Ken Neumann is the United Steelworkers National Director. Marty Warren is the United Steelworkers District Director for Ontario and Atlantic Canada.
With a perfect storm threatening Canada’s steel industry, many concerned Canadians are asking, “Will steel manufacturing still play a key role in our future economy?” Well, the answer can — and should — be: “yes.” To understand why and how, let’s look at the facts.
The livelihoods of tens of thousands of Canadian workers and pensioners are at risk and so are the communities that depend on the steel industry for jobs and economic activity. The current crisis is caused by low world steel prices, a sluggish oil and gas sector and dumping of subsidized steel from China and other jurisdictions with poor environmental, safety and working standards.
Like oil and gas, demand and prices for steel are very cyclical. Fifteen years ago, steel dropped to levels similar to today’s depressed prices — below $400 a ton for hot-rolled band steel — then rebounded dramatically. The financial meltdown of 2008 brought another plunge, but by 2011 the price of steel was up to $800 a ton.
Smart industry executives know that ultimately the supply and demand for steel will rebalance, the oil sector will pick up again and prices for standard and high-end steel will ultimately rebound.
In the meantime we have to work to preserve the industry. Canadian steelmaking is directly responsible for 20,000 jobs, with a payroll injection of $1.7 billion, as well as another 100,000 indirect jobs. The industry also purchases $9.3 billion annually in goods and services, supporting over 5,000 suppliers. That’s a lot of Canadian families and suppliers in a lot of Canadian communities.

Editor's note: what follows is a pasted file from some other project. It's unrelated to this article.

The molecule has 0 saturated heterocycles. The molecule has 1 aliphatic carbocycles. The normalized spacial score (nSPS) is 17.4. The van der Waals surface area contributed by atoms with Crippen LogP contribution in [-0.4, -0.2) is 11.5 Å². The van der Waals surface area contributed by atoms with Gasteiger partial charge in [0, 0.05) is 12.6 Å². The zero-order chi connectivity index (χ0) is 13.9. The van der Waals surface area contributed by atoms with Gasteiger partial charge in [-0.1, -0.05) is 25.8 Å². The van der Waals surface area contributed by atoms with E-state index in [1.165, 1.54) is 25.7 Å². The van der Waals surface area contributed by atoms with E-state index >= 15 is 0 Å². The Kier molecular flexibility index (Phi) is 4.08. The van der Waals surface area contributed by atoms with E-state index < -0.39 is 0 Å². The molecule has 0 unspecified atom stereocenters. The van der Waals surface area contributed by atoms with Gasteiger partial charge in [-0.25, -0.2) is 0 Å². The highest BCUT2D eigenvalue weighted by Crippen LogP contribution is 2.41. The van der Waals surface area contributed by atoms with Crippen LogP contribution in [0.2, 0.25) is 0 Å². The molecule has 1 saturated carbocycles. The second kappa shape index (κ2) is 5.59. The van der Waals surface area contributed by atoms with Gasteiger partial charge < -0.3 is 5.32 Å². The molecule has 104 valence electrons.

Canada’s steel industry is a highly advanced, technically skilled, value-added, state-of-the-art sector. It produces some of the highest grades of steel products anywhere. But in the current crisis, even sophisticated operations are now under creditor protection as a result of the current crisis.
U.S. Steel Canada in Hamilton and Nanticoke, Ont., is under creditor protection and it operates North America’s newest Greenfield integrated steelmaking facility and has one of the most advanced zinc-coating facilities in North America. Essar Steel Algoma in Sault Ste. Marie is under creditor protection too and it has one of the most-advanced thin slab casting and rolling mills in North America.
For the rest of this column, click here: http://www.thespec.com/opinion-story/6164235-canada-s-steel-industry-high-value-cornerstone-of-our-manufacturing-economy/